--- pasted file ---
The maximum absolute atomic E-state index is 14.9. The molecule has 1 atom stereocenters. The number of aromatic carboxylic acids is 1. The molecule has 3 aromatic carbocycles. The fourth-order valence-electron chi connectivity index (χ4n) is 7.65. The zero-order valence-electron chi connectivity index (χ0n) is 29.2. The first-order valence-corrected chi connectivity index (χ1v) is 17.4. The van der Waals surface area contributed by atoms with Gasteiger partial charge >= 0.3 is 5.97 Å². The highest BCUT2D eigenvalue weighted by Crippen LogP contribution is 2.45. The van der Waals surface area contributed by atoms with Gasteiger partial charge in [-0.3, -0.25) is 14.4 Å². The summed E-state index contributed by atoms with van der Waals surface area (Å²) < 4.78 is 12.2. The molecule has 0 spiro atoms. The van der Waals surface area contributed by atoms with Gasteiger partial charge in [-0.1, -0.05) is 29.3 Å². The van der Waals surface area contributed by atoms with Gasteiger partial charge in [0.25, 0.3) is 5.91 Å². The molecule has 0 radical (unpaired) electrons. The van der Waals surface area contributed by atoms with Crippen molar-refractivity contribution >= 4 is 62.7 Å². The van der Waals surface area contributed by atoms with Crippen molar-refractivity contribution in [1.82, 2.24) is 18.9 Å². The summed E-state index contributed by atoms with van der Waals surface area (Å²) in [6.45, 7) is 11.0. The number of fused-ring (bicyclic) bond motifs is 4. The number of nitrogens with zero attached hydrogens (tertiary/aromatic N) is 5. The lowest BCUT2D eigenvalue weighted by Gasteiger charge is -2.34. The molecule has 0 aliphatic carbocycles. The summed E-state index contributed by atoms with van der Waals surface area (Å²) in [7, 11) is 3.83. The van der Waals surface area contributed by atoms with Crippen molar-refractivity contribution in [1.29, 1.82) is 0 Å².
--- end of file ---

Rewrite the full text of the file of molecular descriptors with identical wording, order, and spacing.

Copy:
The maximum absolute atomic E-state index is 14.9. The molecule has 1 atom stereocenters. The number of aromatic carboxylic acids is 1. The molecule has 3 aromatic carbocycles. The fourth-order valence-electron chi connectivity index (χ4n) is 7.65. The zero-order valence-electron chi connectivity index (χ0n) is 29.2. The first-order valence-corrected chi connectivity index (χ1v) is 17.4. The van der Waals surface area contributed by atoms with Gasteiger partial charge >= 0.3 is 5.97 Å². The highest BCUT2D eigenvalue weighted by Crippen LogP contribution is 2.45. The van der Waals surface area contributed by atoms with Gasteiger partial charge in [-0.3, -0.25) is 14.4 Å². The summed E-state index contributed by atoms with van der Waals surface area (Å²) < 4.78 is 12.2. The molecule has 0 spiro atoms. The van der Waals surface area contributed by atoms with Gasteiger partial charge in [-0.1, -0.05) is 29.3 Å². The van der Waals surface area contributed by atoms with Gasteiger partial charge in [0.25, 0.3) is 5.91 Å². The molecule has 0 radical (unpaired) electrons. The van der Waals surface area contributed by atoms with Crippen molar-refractivity contribution >= 4 is 62.7 Å². The van der Waals surface area contributed by atoms with Crippen molar-refractivity contribution in [1.82, 2.24) is 18.9 Å². The summed E-state index contributed by atoms with van der Waals surface area (Å²) in [6.45, 7) is 11.0. The number of fused-ring (bicyclic) bond motifs is 4. The number of nitrogens with zero attached hydrogens (tertiary/aromatic N) is 5. The lowest BCUT2D eigenvalue weighted by Gasteiger charge is -2.34. The molecule has 0 aliphatic carbocycles. The summed E-state index contributed by atoms with van der Waals surface area (Å²) in [7, 11) is 3.83. The van der Waals surface area contributed by atoms with Crippen molar-refractivity contribution in [1.29, 1.82) is 0 Å².